Omnichannel is a Priority for Adoption among CCO Buyers

CCO omnichannel CX adoption

Regardless of this intention, very few enterprises have achieved delivering a true omnichannel experience or built competitive advantage through exceptional CX.

Six Challenges Enterprises are Facing in their Transition to Omnichannel CX

Challenge 1: Lack of strategic leadership support: Most omnichannel transition efforts lack direct involvement from senior leadership to prioritize investments, communicate urgency for transition, and mitigate any implementation roadblocks. This contributes to misplaced priorities and execution inefficiencies.

Solution: An internal transition team consisting of experienced senior leadership can be set up to manage and drive the organization-wide change towards omnichannel.

Challenge 2: Inadequate focus on human capital challenges: Omni-channel investment decisions are primarily focused on technologies and solutions. But even with sophisticated tools and technologies in place, lack of investment in human capital makes it difficult to practically achieve the desired outcomes.

Solution: Organizations need to place equal importance on investments in human capital and begin their omnichannel transition efforts by assessing the talent requirements to manage omnichannel CX.

Challenge 3: Organizational skills gap for omnichannel: IT teams often lack the necessary skills to support the integration of tools, channels, and databases. Contact center managers also require upskilling on sophisticated technologies, systems, and processes to effectively manage omnichannel contact centers. Agents, usually trained in supporting individual channels, have limited knowledge to work across multiple channels.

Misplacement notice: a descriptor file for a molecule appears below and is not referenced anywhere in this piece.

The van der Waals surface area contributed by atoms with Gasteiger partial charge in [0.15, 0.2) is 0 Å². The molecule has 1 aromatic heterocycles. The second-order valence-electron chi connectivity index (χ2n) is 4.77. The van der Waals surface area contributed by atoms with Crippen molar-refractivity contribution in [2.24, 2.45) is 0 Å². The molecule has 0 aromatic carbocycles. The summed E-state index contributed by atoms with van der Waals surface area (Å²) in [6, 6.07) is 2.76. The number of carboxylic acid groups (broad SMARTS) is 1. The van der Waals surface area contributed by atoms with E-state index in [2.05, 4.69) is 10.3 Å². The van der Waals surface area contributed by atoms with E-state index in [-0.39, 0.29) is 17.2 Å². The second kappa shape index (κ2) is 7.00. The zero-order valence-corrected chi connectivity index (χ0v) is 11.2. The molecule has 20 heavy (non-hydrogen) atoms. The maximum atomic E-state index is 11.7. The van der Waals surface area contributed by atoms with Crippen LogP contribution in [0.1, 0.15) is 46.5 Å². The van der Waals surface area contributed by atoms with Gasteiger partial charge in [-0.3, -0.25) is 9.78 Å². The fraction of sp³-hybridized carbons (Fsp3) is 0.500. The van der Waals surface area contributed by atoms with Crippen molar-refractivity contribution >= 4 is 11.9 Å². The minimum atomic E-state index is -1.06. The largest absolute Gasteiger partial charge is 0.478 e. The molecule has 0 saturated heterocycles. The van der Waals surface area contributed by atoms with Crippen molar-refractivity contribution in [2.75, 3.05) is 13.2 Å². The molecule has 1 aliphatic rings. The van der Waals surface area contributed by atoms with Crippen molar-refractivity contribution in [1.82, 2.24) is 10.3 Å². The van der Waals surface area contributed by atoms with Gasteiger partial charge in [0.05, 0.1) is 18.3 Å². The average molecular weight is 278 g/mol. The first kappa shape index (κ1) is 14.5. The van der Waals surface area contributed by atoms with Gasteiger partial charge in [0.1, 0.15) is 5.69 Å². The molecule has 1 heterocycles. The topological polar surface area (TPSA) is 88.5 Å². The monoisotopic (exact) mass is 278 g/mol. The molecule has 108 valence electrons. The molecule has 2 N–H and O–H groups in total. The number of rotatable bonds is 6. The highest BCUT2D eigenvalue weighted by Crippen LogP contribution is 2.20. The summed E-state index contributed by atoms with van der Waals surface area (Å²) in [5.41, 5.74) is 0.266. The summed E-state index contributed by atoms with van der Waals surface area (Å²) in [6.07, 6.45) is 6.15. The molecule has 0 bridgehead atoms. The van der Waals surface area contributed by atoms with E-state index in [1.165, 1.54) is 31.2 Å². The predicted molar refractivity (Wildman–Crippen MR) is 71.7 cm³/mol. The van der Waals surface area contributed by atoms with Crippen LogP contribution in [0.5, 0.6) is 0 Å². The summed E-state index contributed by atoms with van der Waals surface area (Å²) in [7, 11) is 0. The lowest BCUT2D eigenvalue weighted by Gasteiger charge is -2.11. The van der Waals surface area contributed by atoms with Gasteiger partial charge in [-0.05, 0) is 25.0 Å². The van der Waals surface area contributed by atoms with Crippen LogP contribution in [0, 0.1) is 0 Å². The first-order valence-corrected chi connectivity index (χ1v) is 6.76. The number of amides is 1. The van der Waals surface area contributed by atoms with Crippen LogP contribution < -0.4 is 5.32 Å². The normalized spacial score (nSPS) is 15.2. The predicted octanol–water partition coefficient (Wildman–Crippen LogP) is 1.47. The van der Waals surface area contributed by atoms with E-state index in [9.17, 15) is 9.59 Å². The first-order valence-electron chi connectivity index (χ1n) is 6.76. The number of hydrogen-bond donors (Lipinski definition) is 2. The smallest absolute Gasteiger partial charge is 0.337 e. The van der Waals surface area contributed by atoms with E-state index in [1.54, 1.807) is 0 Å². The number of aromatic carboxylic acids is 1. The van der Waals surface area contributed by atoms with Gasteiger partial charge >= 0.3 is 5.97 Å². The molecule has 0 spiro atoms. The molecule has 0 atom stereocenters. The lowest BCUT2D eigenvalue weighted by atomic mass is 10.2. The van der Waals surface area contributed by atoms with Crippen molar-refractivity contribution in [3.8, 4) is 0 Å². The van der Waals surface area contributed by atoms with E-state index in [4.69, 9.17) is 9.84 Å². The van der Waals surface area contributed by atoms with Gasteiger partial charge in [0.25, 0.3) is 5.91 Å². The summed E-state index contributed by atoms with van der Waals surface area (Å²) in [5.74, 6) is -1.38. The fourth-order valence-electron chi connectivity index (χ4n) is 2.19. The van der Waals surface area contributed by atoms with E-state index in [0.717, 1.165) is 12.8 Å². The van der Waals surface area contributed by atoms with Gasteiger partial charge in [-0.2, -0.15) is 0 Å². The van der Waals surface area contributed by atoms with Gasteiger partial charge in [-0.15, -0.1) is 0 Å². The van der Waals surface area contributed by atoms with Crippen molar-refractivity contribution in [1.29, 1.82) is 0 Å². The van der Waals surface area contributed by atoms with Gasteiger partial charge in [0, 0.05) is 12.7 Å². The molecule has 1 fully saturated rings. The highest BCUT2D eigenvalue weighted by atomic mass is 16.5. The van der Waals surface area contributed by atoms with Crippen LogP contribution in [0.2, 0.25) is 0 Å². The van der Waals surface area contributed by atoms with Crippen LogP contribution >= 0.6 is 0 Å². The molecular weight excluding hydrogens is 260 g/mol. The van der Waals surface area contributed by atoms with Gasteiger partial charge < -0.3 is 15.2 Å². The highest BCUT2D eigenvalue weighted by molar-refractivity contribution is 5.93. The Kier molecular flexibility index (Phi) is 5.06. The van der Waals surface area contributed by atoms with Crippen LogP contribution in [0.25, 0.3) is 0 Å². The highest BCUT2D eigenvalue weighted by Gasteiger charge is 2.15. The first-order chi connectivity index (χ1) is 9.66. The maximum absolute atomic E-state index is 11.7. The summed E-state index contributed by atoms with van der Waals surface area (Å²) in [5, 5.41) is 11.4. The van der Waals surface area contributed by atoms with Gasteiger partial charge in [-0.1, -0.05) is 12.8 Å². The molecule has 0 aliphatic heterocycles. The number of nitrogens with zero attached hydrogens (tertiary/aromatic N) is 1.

Solution: Enterprises should conduct a gap analysis to identify training requirements for the existing talent at all levels of the organization, with the necessary skills for omni-channel and hire for new profiles. They should also revise employee performance metrics and align the incentives with common omnichannel KPIs

Challenge 4: Historically siloed functions and channels: Lack of integrated front-office functions such as sales, marketing, and customer service with back-office functions such as business intelligence, reporting, procurement, inventory management, etc., makes it impossible to create a unified view about customers.

Solution: Back-to-front office integration is crucial for a great end-to-end customer journey. The first step to achieving this is through customer journey mapping for all end-to-end processes to identify changing behaviors, capture unmet expectations, optimize processes, and encourage cross-functional collaboration.

Challenge 5: Lack of clarity on requirements for data integration from all channels: Enterprises are not clear about the business and operational needs to support data integration across all channels. Management of disparate CRM, voice and other technology systems also hinder integration.

Solution: Enterprises need to assess the implications of data standardization and integration across channels and identify an appropriate mix of tools to achieve integration of disparate datasets and applications.

Challenge 6: Incompatible legacy systems: Most legacy systems in enterprises, especially CRM systems and voice technologies, are incompatible with omnichannel platforms and solutions. This leads to inconsistency in capturing and transferring data to achieve a unified view of customers in a single platform.